Hastening Progress: An Initiative Aimed at Making Supervision More Efficient

Chrissie BOUGHEY
Rhodes University, South Africa
c.boughey@ru.ac.za

Abstract

This presentation reports on an initiative, located in a doctoral programme in higher education studies in South Africa, which involved recruiting six candidates to design studies using a common theoretical framework to address a common research question focused on social inclusion in higher education. Candidates, who were all funded by the South African National Research Foundation, were asked to design research that located the common question in studies that drew on a range of institutional contexts. The initiative was premised on the assumption that the requirement of a common question and common theoretical framework would make supervision more efficient and would hasten candidates' progress because they would not need to search for theory but rather simply engage with 'given' theory. It also assumed that membership of a 'research group' would contribute to progress. In many respects, the initiative was drawing on practices common in the natural sciences for work in the social sciences.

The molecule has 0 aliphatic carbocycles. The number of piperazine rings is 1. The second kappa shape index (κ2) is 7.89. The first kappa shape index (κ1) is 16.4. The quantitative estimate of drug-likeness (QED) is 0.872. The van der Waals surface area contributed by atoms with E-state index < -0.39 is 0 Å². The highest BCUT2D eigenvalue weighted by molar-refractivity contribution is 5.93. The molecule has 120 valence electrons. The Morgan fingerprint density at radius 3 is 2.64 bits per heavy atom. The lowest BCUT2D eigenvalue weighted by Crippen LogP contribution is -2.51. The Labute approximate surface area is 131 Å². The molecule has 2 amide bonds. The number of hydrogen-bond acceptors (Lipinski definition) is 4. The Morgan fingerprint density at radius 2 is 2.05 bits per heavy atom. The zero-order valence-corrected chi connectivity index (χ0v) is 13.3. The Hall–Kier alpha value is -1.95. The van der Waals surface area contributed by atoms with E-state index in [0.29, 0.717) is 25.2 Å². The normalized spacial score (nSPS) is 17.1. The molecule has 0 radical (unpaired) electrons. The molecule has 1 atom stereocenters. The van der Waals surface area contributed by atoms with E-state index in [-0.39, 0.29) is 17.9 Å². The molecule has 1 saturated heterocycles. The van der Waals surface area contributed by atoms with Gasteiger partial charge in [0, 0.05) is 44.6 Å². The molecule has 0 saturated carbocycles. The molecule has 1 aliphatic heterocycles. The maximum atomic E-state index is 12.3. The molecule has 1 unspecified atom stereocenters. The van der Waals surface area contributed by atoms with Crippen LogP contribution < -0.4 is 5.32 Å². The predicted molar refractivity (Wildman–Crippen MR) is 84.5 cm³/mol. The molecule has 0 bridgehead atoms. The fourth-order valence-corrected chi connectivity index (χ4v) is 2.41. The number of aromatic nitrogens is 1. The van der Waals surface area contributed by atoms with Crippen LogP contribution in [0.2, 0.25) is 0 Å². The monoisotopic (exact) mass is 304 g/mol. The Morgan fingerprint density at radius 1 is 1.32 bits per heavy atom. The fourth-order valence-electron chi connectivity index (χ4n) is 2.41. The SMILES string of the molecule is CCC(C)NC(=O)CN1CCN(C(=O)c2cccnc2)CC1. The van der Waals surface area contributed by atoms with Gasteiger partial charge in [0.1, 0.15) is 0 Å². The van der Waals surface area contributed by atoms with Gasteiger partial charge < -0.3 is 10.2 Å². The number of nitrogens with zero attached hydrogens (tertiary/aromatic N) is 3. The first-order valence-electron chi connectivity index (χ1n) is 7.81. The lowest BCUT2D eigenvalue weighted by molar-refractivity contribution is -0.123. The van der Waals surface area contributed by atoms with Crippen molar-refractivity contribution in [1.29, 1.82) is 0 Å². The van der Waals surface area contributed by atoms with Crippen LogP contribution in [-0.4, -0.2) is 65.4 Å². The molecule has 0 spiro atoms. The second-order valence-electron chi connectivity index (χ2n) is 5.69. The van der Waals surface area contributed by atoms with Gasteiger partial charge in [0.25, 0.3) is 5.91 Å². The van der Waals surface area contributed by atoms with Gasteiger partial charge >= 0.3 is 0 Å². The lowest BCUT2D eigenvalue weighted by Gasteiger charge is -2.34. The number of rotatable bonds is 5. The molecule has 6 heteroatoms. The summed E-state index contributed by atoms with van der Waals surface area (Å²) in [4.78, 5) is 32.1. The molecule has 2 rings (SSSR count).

The presentation draws on in-depth interviews with supervisors and with candidates along with analyses of their progress towards the degree to explore these assumptions.

In practice, assumptions about the efficiency of the initiative were unfounded. Progress in proposal development was not hastened and, in spite of the fact that candidates could draw on a community of scholars addressing a common question using a common framework, supervision proved to be as intense and time consuming as ever. In addition, the requirement for the use of a common methodological framework in many cases challenged candidates' understandings of themselves as well as their assumptions about what study for a doctoral degree entailed. The presentation explores candidates' responses to the initiative by drawing on understandings of the socio-cultural conditioning of disciplines provided by theorists such as Biglan (1973a,b) and Bernstein (1990; 2000).

Print Close